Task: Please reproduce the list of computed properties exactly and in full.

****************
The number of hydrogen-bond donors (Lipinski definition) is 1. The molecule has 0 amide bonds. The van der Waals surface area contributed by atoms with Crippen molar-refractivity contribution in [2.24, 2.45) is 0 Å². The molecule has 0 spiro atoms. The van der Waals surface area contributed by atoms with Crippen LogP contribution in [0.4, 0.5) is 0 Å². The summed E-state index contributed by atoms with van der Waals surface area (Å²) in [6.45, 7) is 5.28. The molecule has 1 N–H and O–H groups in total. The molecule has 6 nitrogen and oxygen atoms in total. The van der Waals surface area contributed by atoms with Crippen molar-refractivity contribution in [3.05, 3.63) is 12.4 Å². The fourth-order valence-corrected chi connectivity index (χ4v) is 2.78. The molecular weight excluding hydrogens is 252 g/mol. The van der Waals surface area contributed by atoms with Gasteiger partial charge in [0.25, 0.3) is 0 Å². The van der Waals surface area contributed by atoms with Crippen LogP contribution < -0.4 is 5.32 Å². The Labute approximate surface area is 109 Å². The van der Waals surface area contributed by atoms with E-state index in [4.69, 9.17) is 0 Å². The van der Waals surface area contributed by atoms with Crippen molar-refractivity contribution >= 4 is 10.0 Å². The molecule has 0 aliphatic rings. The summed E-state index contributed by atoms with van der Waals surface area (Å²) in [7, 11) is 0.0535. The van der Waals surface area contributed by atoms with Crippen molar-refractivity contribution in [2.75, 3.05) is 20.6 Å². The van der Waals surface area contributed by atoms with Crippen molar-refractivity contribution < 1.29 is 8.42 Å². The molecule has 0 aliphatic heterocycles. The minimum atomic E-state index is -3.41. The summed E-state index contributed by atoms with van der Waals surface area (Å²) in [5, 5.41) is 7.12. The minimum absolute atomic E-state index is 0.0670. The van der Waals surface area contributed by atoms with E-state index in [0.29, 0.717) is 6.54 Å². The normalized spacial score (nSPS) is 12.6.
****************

The number of hydrogen-bond donors (Lipinski definition) is 1. The molecule has 0 amide bonds. The van der Waals surface area contributed by atoms with Crippen molar-refractivity contribution in [2.24, 2.45) is 0 Å². The molecule has 0 spiro atoms. The van der Waals surface area contributed by atoms with Crippen LogP contribution in [0.4, 0.5) is 0 Å². The summed E-state index contributed by atoms with van der Waals surface area (Å²) in [6.45, 7) is 5.28. The molecule has 1 N–H and O–H groups in total. The molecule has 6 nitrogen and oxygen atoms in total. The van der Waals surface area contributed by atoms with Crippen molar-refractivity contribution in [3.05, 3.63) is 12.4 Å². The fourth-order valence-corrected chi connectivity index (χ4v) is 2.78. The molecular weight excluding hydrogens is 252 g/mol. The van der Waals surface area contributed by atoms with Gasteiger partial charge in [0.25, 0.3) is 0 Å². The van der Waals surface area contributed by atoms with Crippen LogP contribution < -0.4 is 5.32 Å². The Labute approximate surface area is 109 Å². The van der Waals surface area contributed by atoms with E-state index in [4.69, 9.17) is 0 Å². The van der Waals surface area contributed by atoms with Crippen molar-refractivity contribution >= 4 is 10.0 Å². The molecule has 0 aliphatic rings. The summed E-state index contributed by atoms with van der Waals surface area (Å²) in [7, 11) is 0.0535. The van der Waals surface area contributed by atoms with Crippen molar-refractivity contribution in [2.75, 3.05) is 20.6 Å². The van der Waals surface area contributed by atoms with Crippen molar-refractivity contribution < 1.29 is 8.42 Å². The molecule has 0 aliphatic heterocycles. The minimum atomic E-state index is -3.41. The summed E-state index contributed by atoms with van der Waals surface area (Å²) in [5, 5.41) is 7.12. The minimum absolute atomic E-state index is 0.0670. The van der Waals surface area contributed by atoms with E-state index in [0.29, 0.717) is 6.54 Å². The normalized spacial score (nSPS) is 12.6.